How can a non-admin program cover your entire screen with a window?



  • This year, since many students are online, College Board (the company that administers AP Exams in the US, along with the SAT) recently released its Digital Testing App. Once installed, and going through a setup, it allows you to go through a test demo to mirror the actual test conditions. However, once you do, it covers your entire screen and prevents you from ALT+TAB to another window. The "select window" UI still shows up, but if you actually try to switch, the Testing App window still remains.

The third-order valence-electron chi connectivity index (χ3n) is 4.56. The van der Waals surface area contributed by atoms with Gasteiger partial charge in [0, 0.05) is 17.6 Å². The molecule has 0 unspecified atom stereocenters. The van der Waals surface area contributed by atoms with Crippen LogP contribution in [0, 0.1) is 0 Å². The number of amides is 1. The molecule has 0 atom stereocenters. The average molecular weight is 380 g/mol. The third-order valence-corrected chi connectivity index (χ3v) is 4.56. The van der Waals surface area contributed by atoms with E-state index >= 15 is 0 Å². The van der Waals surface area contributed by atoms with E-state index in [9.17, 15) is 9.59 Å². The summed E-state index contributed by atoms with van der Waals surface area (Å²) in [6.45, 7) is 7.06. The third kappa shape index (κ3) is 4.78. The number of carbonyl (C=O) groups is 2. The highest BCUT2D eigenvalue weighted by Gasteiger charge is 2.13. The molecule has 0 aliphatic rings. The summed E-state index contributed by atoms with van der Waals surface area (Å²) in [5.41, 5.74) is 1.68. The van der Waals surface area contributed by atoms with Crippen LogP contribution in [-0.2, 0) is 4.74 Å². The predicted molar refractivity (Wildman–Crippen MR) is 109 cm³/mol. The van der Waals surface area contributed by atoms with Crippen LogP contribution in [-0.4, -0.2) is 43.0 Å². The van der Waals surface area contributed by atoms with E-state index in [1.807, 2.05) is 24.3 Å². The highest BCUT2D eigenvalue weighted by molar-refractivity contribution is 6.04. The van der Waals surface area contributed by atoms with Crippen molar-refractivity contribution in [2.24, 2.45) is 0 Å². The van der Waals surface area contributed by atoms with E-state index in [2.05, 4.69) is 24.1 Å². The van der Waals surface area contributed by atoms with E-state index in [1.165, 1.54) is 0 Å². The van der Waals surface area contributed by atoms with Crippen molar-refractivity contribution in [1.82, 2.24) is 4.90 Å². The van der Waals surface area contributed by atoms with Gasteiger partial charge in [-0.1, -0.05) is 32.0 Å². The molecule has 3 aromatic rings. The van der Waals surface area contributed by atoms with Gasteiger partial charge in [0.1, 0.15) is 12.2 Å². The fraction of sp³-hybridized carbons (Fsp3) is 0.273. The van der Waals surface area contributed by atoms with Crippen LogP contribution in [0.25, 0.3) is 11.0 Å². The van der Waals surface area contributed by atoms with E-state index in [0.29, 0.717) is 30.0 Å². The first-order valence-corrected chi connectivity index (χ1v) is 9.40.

This ability could make sense if the program was given administrator privileges on install (like Respondus Lockdown Browser, I believe), but the Testing App wasn't, and yet still could. This could just be a trick like just a really big window, but I'm not completely sure. Could anyone shed some light on this and how could they do this?



  • Fullscreen is easy: The vast majority of video games, for example, do it. I don't know if Windows has a dedicated API call for this, but if it doesn't, it's easy to fake: Just make a screen-sized window with the "Always on Top" attribute and no window decorations.

    Disabling ALT+TAB is harder, but there are a number of options: for example, the accessibility toolkit lets you intercept arbitrary keystrokes. The only key combination that no application can disable is CTRL+ALT+DELETE.



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